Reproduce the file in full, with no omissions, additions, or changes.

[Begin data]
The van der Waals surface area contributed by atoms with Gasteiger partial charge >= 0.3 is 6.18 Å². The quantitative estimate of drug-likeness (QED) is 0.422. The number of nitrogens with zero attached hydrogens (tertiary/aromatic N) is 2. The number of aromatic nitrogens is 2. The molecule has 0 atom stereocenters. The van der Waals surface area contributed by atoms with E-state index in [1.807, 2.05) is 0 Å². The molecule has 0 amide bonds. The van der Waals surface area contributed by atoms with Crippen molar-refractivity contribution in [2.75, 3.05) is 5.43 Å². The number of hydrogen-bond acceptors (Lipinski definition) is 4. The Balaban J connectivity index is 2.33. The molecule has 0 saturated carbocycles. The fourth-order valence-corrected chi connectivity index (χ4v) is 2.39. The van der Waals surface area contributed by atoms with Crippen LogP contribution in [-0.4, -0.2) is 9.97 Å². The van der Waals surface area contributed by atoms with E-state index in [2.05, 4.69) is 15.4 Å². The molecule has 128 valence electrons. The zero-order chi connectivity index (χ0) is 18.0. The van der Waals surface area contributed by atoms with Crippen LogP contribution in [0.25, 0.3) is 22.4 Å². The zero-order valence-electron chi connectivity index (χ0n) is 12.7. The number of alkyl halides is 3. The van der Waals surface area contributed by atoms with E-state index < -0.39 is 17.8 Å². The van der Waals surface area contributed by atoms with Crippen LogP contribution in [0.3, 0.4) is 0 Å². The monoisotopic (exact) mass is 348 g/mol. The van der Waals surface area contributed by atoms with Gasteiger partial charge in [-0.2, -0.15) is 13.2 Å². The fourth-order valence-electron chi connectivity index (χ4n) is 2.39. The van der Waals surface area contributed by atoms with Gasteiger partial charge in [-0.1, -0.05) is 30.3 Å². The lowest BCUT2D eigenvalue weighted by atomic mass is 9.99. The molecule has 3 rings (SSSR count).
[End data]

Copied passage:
The van der Waals surface area contributed by atoms with Gasteiger partial charge >= 0.3 is 6.18 Å². The quantitative estimate of drug-likeness (QED) is 0.422. The number of nitrogens with zero attached hydrogens (tertiary/aromatic N) is 2. The number of aromatic nitrogens is 2. The molecule has 0 atom stereocenters. The van der Waals surface area contributed by atoms with E-state index in [1.807, 2.05) is 0 Å². The molecule has 0 amide bonds. The van der Waals surface area contributed by atoms with Crippen molar-refractivity contribution in [2.75, 3.05) is 5.43 Å². The number of hydrogen-bond acceptors (Lipinski definition) is 4. The Balaban J connectivity index is 2.33. The molecule has 0 saturated carbocycles. The fourth-order valence-corrected chi connectivity index (χ4v) is 2.39. The van der Waals surface area contributed by atoms with Crippen LogP contribution in [-0.4, -0.2) is 9.97 Å². The van der Waals surface area contributed by atoms with E-state index in [2.05, 4.69) is 15.4 Å². The molecule has 128 valence electrons. The zero-order chi connectivity index (χ0) is 18.0. The van der Waals surface area contributed by atoms with Crippen LogP contribution in [0.25, 0.3) is 22.4 Å². The zero-order valence-electron chi connectivity index (χ0n) is 12.7. The number of alkyl halides is 3. The van der Waals surface area contributed by atoms with E-state index < -0.39 is 17.8 Å². The van der Waals surface area contributed by atoms with Crippen LogP contribution in [0.3, 0.4) is 0 Å². The monoisotopic (exact) mass is 348 g/mol. The van der Waals surface area contributed by atoms with Gasteiger partial charge in [-0.2, -0.15) is 13.2 Å². The fourth-order valence-electron chi connectivity index (χ4n) is 2.39. The van der Waals surface area contributed by atoms with Gasteiger partial charge in [-0.1, -0.05) is 30.3 Å². The lowest BCUT2D eigenvalue weighted by atomic mass is 9.99. The molecule has 3 rings (SSSR count).